SACRAMENTO, CA – Friday, August 9, 2019, Justice Morrison C. England orders three cases against the State of California be related. These cases are: Donald J. Trump for President, Inc., et al. v Alex Padilla, et al., Melissa Melendez, et al. v Gavin Newsom, et al., Jeffrey S. Koeniq v. Gavin Christopher Newsom, et al., and Jerry Griffin, et al., v Alex Padilla. You can read the order here and here. There are 2 orders relating a total of 4 cases.
A judical order making these cases related means that they cases may be assigned to one judge or district and that they will be coordinate. (explained here)
Donald J. Trump for President, Inc., et al. v Alex Padilla is reviewed in the first article here. Two of the other cases, Jeffrey S. Koeniq v Gavin Christopher Newsom, et al., and Jerry Griffin, et al., v Alex Padilla all use the same constitutional arguments and file a complaint for Declaratory and Injunctive Relief.
All 3 cases state SB27 (law signed in CA requiring candidates for Presidential Primary must disclose 5 years of federal tax returns in order to be on the ballot) violate the Qualifications Clause and 42 U.S.C, violates the First Amendment and the Equal Protection Clause of the Fourteenth Amendment.
Griffin v Padilla complaint states the voters who brought the lawsuit are 4 registered Republican voters in Los Angeles, San Francisco and Yolo counties.
Their complaint states that SB27 imposes candidate qualifications beyond those allowed by the U.S. Constitution. Specifically, “SB 27 provides that ‘notwithstanding any other law, the Secretary of State shall not print the name of a candidate for President of the United States on a primary election ballot, unless the candidate’ timely discloses his or her tax returns.”
Griffin’s et al complaint gives background that “the United States ratified the Sixteenth Amendment authorizing the federal income tax in 1913.” “Since 1913, voters have cast their ballots in 26 presidential elections in which no state or federal laws required presidential candidates to disclose their tax returns.” Not all presidents have provided their tax returns. “In 1976, President Gerald Ford released only a summary of his tax returns. One study found that 7 of 34 ‘major’ candidates for president since 1976, or about 20% refused to produce their tax returns.” In fact, then-candidate Jerry Brown, “who was then Bill Clinton’s closest rival, did not release his tax returns.” “In 2000, third-party candidate Ralph Nader did not disclose his tax returns.”
In the current group of candidates for the 2020 Democratic nomination, there are four who have not disclosed their tax returns. They are “former Vice-President Joe Biden, former-Secretary of Housing and Urban Affairs Julian Castro, Congresswoman Tulsi Gabbard, and Andrew Yang”.
The Griffin complaint also states, “Unless SB 27 is enjoined, states will assume the power to create their own qualifications for national candidates seeking to obtain a party’s nomination for president. This could lead to as many as 50 distinct and possibly inconsistent sets of qualifications regarding the only national election in the United States. Using reationales similair to California’s, states might come to deman medical records, mental health records, sealed juvenile records, driving records, results of intelligence, aptitude, or personality tests, college applications, Amazon purchases, Google search histories, browsing histories, or Facebook friends.”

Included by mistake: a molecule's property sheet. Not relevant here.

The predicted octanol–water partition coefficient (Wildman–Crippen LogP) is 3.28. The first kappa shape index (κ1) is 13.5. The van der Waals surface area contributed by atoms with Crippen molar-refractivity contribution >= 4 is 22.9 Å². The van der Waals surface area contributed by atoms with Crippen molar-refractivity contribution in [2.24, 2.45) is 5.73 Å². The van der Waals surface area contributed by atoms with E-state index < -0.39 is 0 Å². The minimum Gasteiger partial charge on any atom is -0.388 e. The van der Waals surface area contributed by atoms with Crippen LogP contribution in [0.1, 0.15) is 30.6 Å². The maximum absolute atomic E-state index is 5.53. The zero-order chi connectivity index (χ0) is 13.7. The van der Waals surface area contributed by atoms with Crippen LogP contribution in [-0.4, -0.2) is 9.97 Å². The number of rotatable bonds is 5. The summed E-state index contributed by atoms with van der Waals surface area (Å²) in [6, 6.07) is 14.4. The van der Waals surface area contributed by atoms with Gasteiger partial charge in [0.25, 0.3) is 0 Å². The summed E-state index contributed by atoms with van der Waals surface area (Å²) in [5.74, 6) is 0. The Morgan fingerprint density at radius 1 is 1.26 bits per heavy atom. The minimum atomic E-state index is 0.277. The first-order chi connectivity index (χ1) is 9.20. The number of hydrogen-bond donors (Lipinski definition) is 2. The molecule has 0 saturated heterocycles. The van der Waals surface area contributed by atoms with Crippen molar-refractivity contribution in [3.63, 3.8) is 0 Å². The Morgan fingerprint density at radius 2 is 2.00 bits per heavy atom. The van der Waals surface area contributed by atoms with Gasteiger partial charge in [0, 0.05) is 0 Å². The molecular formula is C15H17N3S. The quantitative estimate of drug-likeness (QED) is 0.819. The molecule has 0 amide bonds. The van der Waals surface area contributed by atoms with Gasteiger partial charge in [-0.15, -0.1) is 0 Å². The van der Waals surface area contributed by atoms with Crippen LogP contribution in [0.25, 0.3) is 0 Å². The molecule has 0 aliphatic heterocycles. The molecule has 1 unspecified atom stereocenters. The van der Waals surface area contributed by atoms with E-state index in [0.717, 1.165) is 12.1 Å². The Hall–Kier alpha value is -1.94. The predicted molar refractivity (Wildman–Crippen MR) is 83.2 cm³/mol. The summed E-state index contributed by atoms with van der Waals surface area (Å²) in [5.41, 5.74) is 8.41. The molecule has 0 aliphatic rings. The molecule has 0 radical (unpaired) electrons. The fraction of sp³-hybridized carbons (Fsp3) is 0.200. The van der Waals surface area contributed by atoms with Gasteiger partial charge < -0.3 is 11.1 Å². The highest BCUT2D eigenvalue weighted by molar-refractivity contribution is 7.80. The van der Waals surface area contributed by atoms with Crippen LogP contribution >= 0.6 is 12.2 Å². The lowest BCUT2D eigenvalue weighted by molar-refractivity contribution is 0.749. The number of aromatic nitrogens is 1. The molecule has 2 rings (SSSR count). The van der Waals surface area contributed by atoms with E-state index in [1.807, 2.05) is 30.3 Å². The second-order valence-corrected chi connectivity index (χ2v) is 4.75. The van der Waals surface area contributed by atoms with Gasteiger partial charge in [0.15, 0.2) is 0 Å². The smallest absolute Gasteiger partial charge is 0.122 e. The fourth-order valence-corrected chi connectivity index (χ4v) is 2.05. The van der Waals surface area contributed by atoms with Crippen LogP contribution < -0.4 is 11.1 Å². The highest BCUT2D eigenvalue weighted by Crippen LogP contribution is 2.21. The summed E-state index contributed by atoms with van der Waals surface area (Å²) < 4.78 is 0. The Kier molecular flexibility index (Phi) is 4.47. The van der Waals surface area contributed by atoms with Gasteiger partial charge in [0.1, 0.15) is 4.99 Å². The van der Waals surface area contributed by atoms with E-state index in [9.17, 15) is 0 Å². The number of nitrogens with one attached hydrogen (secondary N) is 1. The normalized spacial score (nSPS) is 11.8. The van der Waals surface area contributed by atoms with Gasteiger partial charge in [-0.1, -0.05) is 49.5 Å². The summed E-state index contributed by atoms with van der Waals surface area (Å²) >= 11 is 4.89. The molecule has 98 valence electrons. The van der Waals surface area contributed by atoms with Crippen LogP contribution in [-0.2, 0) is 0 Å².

Griffin et al state “Plaintiffs have a First Amendment right to associate with candidates who choose their privacy by declining to release their tax returns, and to associate with voters who prefer such candidates.”
The Koenig v Newsom complaint has all the same constitutional points. However, his complaint states some of the information in different terms. Koenig references the political nature of SB 27. “The Trump Ballot Act is not an ‘even handed,’ ‘neutral,’ or ‘unbiased statutory vehicle to obtain important information voters might need to assess presidential candidates in pre-election primaries. The superficial appearance of uniform application to primary candidates from all eligible political parties is a ruse. By imposing an unconstitutional condition impacting the primary ballot access of the incumbent President of the United States, the Trump Ballot Act’s true intent and purpose is to suppress the vote of Trump supporters in California, up and down the line, effectively disenfranchising them in the 2020 presidential primary election.”
Koenig’s complaint also states that “Mr. Koenig’s right, as a citizen, to vote free from arbitrary impairment by state action is judicially recognized as a constitutional right under the First and Fourteenth Amendments.”
Both Koenig’s and Griffin’s complaint ask for the court to declare that SB 27 is unconstitutional, and allow for the defendants to pay for reasonable attorney’s fees and court costs.
To read the full complaint from Griffin, please click here.
To read the full complain from Koenig, please click here.
The last case, Melendez v Newsom has not been released on RECAP and cannot be reviewed at this time.
This story is developing. Please check back for updates.